Vicki Iseman sues over McCain slur
One of the more confusing moments thrown up during this year's US election campaign was a story run by the New York Times that appeared to suggest that John McCain had become a little too close to a female lobbyist called Vicki Iseman (pictured), a woman who bears a striking resemblance to the senator's wife Cindy.
At the time, Iseman, 41, perhaps not wanting to distract attention from McCain's attempts to become the Republican candidate – the story appeared in February before he had been officially selected - kept quiet. However, she has now decided to act, bringing a $27m defamation suit against the New York Times, claiming that the story left the public with the impression that her business relations with McCain were somehow improper and that they were possibly having a romantic affair.
The original story did not say this, but examined Iseman's relationship with the senator in the late 1990s, when McCain was the chairman of the Senate's Commerce Committee. However, it also pointed out that Iseman, a lobbyist for the telecommunications industry, was showing up at campaign events and claimed that one of McCain's aides, John Weaver, eventually had to warn her to stay away and stop telling everyone how close she and the senator were.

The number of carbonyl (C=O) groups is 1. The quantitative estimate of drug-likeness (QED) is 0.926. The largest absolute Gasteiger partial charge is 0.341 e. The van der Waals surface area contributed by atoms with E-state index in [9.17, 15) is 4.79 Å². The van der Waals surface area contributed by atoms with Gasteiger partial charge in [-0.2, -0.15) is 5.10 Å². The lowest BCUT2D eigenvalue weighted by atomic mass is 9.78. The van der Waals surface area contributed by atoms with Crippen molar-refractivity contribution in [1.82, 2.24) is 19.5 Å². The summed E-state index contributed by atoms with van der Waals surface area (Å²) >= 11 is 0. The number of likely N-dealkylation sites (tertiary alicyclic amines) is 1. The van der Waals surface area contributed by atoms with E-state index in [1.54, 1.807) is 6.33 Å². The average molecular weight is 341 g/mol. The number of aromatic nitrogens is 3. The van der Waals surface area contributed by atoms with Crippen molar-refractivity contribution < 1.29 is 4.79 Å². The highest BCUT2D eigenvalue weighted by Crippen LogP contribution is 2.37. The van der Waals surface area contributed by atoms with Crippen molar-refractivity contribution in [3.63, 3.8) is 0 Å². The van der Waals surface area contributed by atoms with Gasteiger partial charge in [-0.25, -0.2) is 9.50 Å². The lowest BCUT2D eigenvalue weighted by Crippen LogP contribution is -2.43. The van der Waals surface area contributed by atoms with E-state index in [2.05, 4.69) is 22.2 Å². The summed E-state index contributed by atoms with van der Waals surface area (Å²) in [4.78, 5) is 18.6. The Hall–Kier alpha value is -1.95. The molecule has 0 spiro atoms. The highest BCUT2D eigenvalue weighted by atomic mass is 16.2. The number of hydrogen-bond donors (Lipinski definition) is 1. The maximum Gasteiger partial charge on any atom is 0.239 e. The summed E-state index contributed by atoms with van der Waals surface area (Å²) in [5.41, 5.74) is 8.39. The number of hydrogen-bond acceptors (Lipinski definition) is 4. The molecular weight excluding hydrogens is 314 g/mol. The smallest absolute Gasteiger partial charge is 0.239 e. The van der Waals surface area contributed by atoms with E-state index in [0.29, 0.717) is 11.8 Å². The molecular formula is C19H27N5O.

Iseman's defamatory complaint has two main thrusts - that the Times story communicated that she had exploited a relationship with McCain "to obtain favorable legislative outcomes for her clients" and that the paper's portrayal of the nature of her relationship with McCain (as "illicit and inappropriate") was incorrect and damaging.
Although the article was criticised by the newspaper's ombudsman, Clark Hoyt, who said "If you [the Times] cannot provide readers with some independent evidence, I think it is wrong to report the suppositions or concerns of anonymous aides about whether the boss is getting into the wrong bed", it appears the Times will fight Iseman's action.
Said a spokesman: "We continue to believe it to be true and accurate, and that we will prevail. It was an important piece that raised questions about a presidential contender and the perception he had been engaged in conflicts of interest."